About Soup and Koreans

It is almost an emotional thing, but in Korea, it is unthinkable to eat or serve rice without some kind of Goog Mool (something soupy) at the same time. It may be Goog or Tahng, usually a simpler and more watery type of soup made with one main ingredient and served individually; or Jigae, a saltier and/or spicier and/or pungent type with more complex flavours, but still made with one main ingredient, and seved to be shared; or Juhngol, a braised combination of meats or seafood with vegetables and dofu, that can be the main dish of the meal.

Most soup stock are either beef or dried anchovy based, and to a much lesser extent, chicken; pork is hardly ever used. Some soup recipes only need water, salt and soy sauce; others rely on soy bean paste or chilli paste to add extra flavour; chopped garlic and spring onion are compulsory.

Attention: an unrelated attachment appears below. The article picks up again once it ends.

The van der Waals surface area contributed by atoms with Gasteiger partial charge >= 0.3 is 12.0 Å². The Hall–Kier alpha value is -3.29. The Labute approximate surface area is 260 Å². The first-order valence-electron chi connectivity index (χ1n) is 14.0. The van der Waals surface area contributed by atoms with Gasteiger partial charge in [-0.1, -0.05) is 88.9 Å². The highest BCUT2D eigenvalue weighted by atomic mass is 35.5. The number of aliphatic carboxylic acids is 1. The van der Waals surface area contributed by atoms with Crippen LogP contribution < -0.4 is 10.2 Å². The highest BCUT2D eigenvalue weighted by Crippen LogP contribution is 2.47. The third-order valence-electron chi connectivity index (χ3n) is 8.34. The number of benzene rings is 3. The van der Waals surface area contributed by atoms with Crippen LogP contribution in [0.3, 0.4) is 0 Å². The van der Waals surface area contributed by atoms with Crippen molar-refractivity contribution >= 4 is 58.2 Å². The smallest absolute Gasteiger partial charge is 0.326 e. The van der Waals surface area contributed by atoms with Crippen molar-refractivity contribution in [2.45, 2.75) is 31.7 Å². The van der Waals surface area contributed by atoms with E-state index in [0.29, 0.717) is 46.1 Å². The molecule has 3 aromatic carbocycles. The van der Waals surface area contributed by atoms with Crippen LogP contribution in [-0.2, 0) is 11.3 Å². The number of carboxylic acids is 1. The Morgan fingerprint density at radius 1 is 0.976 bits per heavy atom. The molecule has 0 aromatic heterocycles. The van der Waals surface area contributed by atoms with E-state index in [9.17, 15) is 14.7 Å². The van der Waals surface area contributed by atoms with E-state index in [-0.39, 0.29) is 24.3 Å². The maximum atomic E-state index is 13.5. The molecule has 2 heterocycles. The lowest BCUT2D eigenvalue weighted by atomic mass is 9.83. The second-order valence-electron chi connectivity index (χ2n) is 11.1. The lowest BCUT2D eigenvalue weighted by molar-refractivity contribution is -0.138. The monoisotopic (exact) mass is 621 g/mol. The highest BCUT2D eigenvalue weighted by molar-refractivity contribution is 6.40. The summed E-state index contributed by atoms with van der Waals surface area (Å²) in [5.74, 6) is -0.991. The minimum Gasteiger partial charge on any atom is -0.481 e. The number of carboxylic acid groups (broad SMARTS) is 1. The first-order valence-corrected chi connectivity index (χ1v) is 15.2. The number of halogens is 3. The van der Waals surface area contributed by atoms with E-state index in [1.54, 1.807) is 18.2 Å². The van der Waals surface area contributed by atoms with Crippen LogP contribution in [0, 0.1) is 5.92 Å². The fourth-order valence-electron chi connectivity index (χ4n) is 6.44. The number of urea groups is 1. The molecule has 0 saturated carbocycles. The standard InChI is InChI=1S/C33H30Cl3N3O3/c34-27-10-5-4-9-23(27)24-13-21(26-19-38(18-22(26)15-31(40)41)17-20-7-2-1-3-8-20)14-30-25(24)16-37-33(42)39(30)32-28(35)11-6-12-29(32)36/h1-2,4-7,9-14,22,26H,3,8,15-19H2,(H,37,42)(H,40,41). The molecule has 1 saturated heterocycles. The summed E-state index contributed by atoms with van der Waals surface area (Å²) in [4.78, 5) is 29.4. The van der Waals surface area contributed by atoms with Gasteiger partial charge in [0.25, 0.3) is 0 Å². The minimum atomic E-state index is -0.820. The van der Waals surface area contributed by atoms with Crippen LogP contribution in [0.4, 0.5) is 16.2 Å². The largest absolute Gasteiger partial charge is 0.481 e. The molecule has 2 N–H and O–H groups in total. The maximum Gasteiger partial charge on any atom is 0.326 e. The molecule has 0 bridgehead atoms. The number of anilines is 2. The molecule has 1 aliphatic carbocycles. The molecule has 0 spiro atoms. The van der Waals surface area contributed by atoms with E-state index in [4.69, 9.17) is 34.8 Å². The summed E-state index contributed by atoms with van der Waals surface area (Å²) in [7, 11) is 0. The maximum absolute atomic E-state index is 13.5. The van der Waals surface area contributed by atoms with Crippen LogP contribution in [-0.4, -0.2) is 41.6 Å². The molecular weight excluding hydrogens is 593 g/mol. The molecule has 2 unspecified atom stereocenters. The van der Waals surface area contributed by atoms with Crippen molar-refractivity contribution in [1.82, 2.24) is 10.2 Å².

In the summer, cold soups are very popular. Stock is made from just water, vinegar and either salt or soy sauce to season, with addition of cucumber, Miyuk (a seaweed), Beansprouts, lettuce, or egg plant, etc. are seasoned and flavored, then iced stock is poured over just before serving. Kong Goog, a soybean milk soup, or Gget Gook Tahng, made from sesame seed milk and chicken stock are examples of more nutritious cold soups.